On December 1st, 1955, a seamstress shook the nation with her refusal to give up a bus seat to a white passenger, instigating one of the greatest civil rights moments in our country’s history.
From a controversial Google doodle to panel discussion with civil rights leaders, various groups across the nation Wednesday celebrated the 55th anniversary of Rosa Parks’ refusal to give her seat on a Montgomery, Ala., bus to a white passenger.
On Dec. 1, 1955, Parks, who died in 2005, sparked the famous Montgomery bus boycott led by the Rev. Martin Luther King Jr. when she defied the Jim Crow law that required black passengers to move to the back of public buses to accommodate whites.
Parks was arrested for refusing to move. The subsequent boycott lasted for 381 days before the Supreme Court eventually ruled the Alabama law unconstitutional.
Asked about that day, Parks stated, “The only tired I was was tired of giving in.”
Parks had not planned to disobey the law on that fateful day, but her thirty-year commitment to social justice prepared her to do so. For her defiance of the segregation ordinance, the Montgomery police took Parks to jail. Montgomery’s police lieutenant, Drue Lackey (who served as police chief from 1965 to 1970 ), took her fingerprints. Responding to a call from Nixon, the white attorney Clifford Durr took her case, but Nixon posted her bail. The court found Parks guilty of disorderly conduct and fined her ten dollars and another four dollars in court costs.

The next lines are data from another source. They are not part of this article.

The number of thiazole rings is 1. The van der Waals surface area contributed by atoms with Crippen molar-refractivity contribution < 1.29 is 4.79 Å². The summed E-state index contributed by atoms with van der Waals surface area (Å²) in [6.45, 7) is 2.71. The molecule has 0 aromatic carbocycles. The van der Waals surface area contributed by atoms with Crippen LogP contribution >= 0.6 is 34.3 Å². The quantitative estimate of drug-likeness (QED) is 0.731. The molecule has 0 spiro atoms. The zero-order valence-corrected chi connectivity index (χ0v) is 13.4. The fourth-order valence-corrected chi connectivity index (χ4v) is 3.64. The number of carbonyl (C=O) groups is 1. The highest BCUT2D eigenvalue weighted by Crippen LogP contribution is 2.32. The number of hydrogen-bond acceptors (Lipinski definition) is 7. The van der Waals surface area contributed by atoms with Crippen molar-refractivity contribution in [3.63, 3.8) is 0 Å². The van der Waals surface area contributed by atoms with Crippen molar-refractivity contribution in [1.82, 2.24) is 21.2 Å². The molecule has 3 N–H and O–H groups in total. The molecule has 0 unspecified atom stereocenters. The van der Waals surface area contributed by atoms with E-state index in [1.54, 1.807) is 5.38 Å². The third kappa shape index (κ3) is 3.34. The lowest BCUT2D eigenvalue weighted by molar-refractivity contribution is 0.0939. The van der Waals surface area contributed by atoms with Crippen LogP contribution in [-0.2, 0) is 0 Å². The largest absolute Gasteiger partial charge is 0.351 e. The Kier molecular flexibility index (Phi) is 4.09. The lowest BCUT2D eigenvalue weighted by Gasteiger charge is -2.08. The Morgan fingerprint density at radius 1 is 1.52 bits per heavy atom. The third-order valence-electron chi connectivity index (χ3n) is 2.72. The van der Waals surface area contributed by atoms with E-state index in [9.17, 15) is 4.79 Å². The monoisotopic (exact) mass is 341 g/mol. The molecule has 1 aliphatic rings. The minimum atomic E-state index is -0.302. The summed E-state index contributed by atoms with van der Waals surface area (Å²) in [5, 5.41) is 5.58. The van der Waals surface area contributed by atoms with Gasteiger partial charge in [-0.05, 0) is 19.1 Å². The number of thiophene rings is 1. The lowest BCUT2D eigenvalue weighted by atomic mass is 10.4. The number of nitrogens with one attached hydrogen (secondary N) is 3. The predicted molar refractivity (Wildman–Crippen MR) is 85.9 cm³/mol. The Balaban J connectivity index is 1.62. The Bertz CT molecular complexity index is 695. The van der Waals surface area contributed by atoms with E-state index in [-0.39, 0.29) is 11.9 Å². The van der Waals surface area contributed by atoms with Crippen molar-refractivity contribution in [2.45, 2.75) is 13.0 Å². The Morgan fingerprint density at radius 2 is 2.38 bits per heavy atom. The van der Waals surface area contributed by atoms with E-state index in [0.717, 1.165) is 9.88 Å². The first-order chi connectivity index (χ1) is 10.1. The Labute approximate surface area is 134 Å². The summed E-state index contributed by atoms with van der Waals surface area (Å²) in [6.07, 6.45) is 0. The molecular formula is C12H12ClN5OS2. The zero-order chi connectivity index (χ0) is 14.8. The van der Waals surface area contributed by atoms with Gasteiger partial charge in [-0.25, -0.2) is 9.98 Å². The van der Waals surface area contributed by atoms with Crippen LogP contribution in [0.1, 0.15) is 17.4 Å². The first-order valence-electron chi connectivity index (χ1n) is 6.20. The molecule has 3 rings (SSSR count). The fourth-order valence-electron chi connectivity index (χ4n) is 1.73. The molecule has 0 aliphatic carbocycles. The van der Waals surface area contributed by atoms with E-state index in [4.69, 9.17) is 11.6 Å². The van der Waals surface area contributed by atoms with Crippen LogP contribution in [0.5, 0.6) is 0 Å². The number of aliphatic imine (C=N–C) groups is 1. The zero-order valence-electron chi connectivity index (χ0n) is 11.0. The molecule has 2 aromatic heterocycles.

Parks was not the first black woman to have suffered arrest for refusal to countenance bus segregation. In 1941 an angry mob beat Hannah Cofield before she was arrested for refusing to yield her seat to a white passenger. In 1944 Viola White met a similar fate. In March 1955 , a few months before Parks’s arrest, Claudette Colvin , an unmarried, pregnant fifteen-year-old girl, had objected to vacating her seat and was jailed.
The local black leadership had long debated challenging bus segregation, but decided to wait for an incident involving someone who embodied the politics of respectability and whose private life could withstand relentless scrutiny. Thus, although Cofield, White, Colvin, and later, Mary Louise Smith , protested bus segregation, their resistance failed to ignite a larger social protest movement.
Now, 55 years later, Park’s legacy is a reminder of courage and determination in the face of oppression – something we could all use a little more of in today’s world.
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